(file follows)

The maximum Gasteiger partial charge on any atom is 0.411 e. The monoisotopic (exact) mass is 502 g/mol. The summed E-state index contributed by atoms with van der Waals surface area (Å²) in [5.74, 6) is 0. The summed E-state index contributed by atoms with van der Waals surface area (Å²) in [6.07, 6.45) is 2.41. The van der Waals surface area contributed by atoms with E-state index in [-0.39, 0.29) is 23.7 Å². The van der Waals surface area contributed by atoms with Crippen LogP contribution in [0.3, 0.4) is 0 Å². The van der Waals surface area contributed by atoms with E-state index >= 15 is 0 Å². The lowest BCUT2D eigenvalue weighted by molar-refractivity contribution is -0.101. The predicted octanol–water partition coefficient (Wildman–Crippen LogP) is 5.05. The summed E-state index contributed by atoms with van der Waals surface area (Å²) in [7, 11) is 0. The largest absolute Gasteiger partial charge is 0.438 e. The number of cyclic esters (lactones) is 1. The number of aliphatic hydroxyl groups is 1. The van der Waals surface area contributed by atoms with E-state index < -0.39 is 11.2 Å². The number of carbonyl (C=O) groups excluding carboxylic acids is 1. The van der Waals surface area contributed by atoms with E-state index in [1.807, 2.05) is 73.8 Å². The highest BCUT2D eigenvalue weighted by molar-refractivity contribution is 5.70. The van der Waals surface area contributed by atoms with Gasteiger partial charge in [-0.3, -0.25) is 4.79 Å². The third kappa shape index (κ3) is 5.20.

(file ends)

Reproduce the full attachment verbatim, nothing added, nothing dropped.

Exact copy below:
The maximum Gasteiger partial charge on any atom is 0.411 e. The monoisotopic (exact) mass is 502 g/mol. The summed E-state index contributed by atoms with van der Waals surface area (Å²) in [5.74, 6) is 0. The summed E-state index contributed by atoms with van der Waals surface area (Å²) in [6.07, 6.45) is 2.41. The van der Waals surface area contributed by atoms with E-state index in [-0.39, 0.29) is 23.7 Å². The van der Waals surface area contributed by atoms with Crippen LogP contribution in [0.3, 0.4) is 0 Å². The van der Waals surface area contributed by atoms with E-state index >= 15 is 0 Å². The lowest BCUT2D eigenvalue weighted by molar-refractivity contribution is -0.101. The predicted octanol–water partition coefficient (Wildman–Crippen LogP) is 5.05. The summed E-state index contributed by atoms with van der Waals surface area (Å²) in [7, 11) is 0. The largest absolute Gasteiger partial charge is 0.438 e. The number of cyclic esters (lactones) is 1. The number of aliphatic hydroxyl groups is 1. The van der Waals surface area contributed by atoms with E-state index < -0.39 is 11.2 Å². The number of carbonyl (C=O) groups excluding carboxylic acids is 1. The van der Waals surface area contributed by atoms with E-state index in [1.807, 2.05) is 73.8 Å². The highest BCUT2D eigenvalue weighted by molar-refractivity contribution is 5.70. The van der Waals surface area contributed by atoms with Gasteiger partial charge in [-0.3, -0.25) is 4.79 Å². The third kappa shape index (κ3) is 5.20.